The Detroit Lions started the trend by utilizing the screen pass to Reggie Bush in Week 1. The Steelers used it several times on Sunday. On a 3rd-and-17 play in the second quarter, Ben Roethlisberger hit Antonio Brown on a screen pass for a 14-yard gain.

    Despite sacking Roethlisberger five times, he finished with 383 yards on 36-of-51 passing. His passer rating was 90.6. It's the third time the Vikings defense allowed a quarterback to pass for more than 300 yards, and the third time a quarterback finished with a passer rating greater than 90 against them. 

    Sure, the Vikings were without starter Chris Cook and Jamarca Sanford on defense, but they were giving up plenty of yards even with those two in the game. 

    Why is Antoine Winfield still retired?

    The Vikings need to send a private jet to wherever Winfield is living these days and convince him to come back to the team. The defense could really use the veteran cornerback and his 14 years of experience in the their defensive backfield.  

I'm Sorry, but Josh Robinson Is No Antoine Winfield

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    Kirby Lee-USA TODAY Sports

    The Minnesota Vikings desperately need some help in the defensive backfield. Josh Robinson was exposed again by the Pittsburgh Steelers.

    On the Steelers' first touchdown drive in the first quarter, he was burned for a 36-yard gain when Ben Roethlisberger hit Emmanuel Sanders. That gave the Steelers the ball on the Vikings' 23-yard line. It was Sanders' longest catch of the game.  

    On the Steelers' second touchdown drive, Robinson was burned on a 16-yard pass to wide receiver Jerricho Cotchery that gave the Steelers the ball on the 49-yard line.

    On the very next play Roethlisberger picked on him again, throwing a long downfield pass to wide receiver Antonio Brown. Robinson was flagged for pass interference in the end zone, and the ball was placed on the 1-yard line.

    The Steelers kept picking on Robinson as he led the Vikings defense with 12 tackles.


Adrian Peterson Is Still a Beast!

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    Kirby Lee-USA TODAY Sports

    It was a typical Adrian Peterson game. He opened the game with only 17 yards on six carries, but then broke off a 60-yard touchdown run on his seventh carry.

    Following the Vikings' first drive of the the second half, he had 109 yards on 13 carries and two touchdowns. He finished that touchdown drive rushing for the final 25 yards on four straight carries, the last for seven yards as he walked into the end zone untouched. 

    Last season, it took four games for Peterson to exceed 100 rushing yards in a game. Against the Steelers, he finished with 140 yards on 23 carries and two touchdowns—his best game so far this season. 

    After opening the season with a 78-yard touchdown run against the Lions, Peterson only had 203 yards on his next 68 carries—an average of only 2.9 yards per carry.

    After his 140-yard performance against the Steelers, he has 89 more yards than last season after four games, and his average is up to 4.6 yards per carry.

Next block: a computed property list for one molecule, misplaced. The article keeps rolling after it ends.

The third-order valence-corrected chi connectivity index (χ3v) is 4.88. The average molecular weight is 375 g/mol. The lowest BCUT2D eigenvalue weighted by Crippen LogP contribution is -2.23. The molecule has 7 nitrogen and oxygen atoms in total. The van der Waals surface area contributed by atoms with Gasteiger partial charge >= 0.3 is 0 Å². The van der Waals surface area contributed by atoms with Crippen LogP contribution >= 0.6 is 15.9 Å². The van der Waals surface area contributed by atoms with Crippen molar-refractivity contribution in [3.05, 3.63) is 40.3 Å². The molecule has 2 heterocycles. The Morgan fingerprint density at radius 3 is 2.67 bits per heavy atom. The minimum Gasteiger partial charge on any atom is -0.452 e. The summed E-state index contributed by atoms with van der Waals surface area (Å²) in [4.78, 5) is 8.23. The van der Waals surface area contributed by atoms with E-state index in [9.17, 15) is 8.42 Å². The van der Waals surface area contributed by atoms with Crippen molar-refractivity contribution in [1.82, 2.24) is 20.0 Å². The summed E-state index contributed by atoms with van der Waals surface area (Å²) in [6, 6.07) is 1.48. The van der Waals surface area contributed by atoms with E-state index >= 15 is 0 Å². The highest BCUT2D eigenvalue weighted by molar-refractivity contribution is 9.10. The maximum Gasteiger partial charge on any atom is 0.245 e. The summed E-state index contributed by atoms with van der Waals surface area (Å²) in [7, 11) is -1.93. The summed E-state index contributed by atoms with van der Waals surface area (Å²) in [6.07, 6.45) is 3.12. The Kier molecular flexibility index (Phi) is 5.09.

Jared Allen's Slow Start Is Officially Over

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    After starting the season with only one sack in the first three games, Jared Allen recorded 2.5 sacks against the Steelers. 

    Now, with 3.5 sacks through four games, he's back on pace to finish with 14 sacks. Since joining the Vikings in 2008 he has led the team with an average of 14.8 sacks per season.

    Here's hoping, that just like the Vikings as a team, Allen's slow start to the 2013 season is over.  


Something Is Wrong in Pittsburgh

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    Kirby Lee-USA TODAY Sports

    The Pittsburgh Steelers came into Sunday's game with a Top 10 passing offense. They were ranked ninth with an average of 258.7 passing yards per game.

    However, the Steelers had averaged only 14 points per game, and Roethlisberger only had four touchdowns coming into this game. The Steelers really miss wide receiver Mike Wallace who had 32 touchdown catches in four seasons in Pittsburgh. 

    Against the Vikings defense, ranked 28th in the league with an average of 315.7 passing yards per game, Roethlisberger was able to pass for 383 yards and a touchdown.

    Roethlisberger, a grizzled veteran in his 10th season, could not beat the Vikings on a neutral field, yet Brian Hoyer, a third-string quarterback was able to pick apart the Vikings defense for three touchdowns in the Metrodome to beat the Vikings in Week 3. 

    My how far the Steelers have fallen.

Blair Walsh's Perfection Continues, Kind of

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    Blair Walsh finally missed a field goal, but his perfection remains intact. 

    Walsh entered this game a perfect 6-of-6 on field goals. That streak ended on this third attempt of the game when he missed a 44-yard field goal.

    On the Vikings' first drive of the game, he hit a 54-yard field to open the scoring. It was his 12th straight field goal from greater than 50 yards.

    Perhaps, it wasn't a good thing that, on third down, the Vikings gained six yards and shortened the attempt to less than 50 yards. If Jarius Wright had dropped the pass from Matt Cassel on third down, that third attempt would have come from 50 yards—where Walsh is perfect.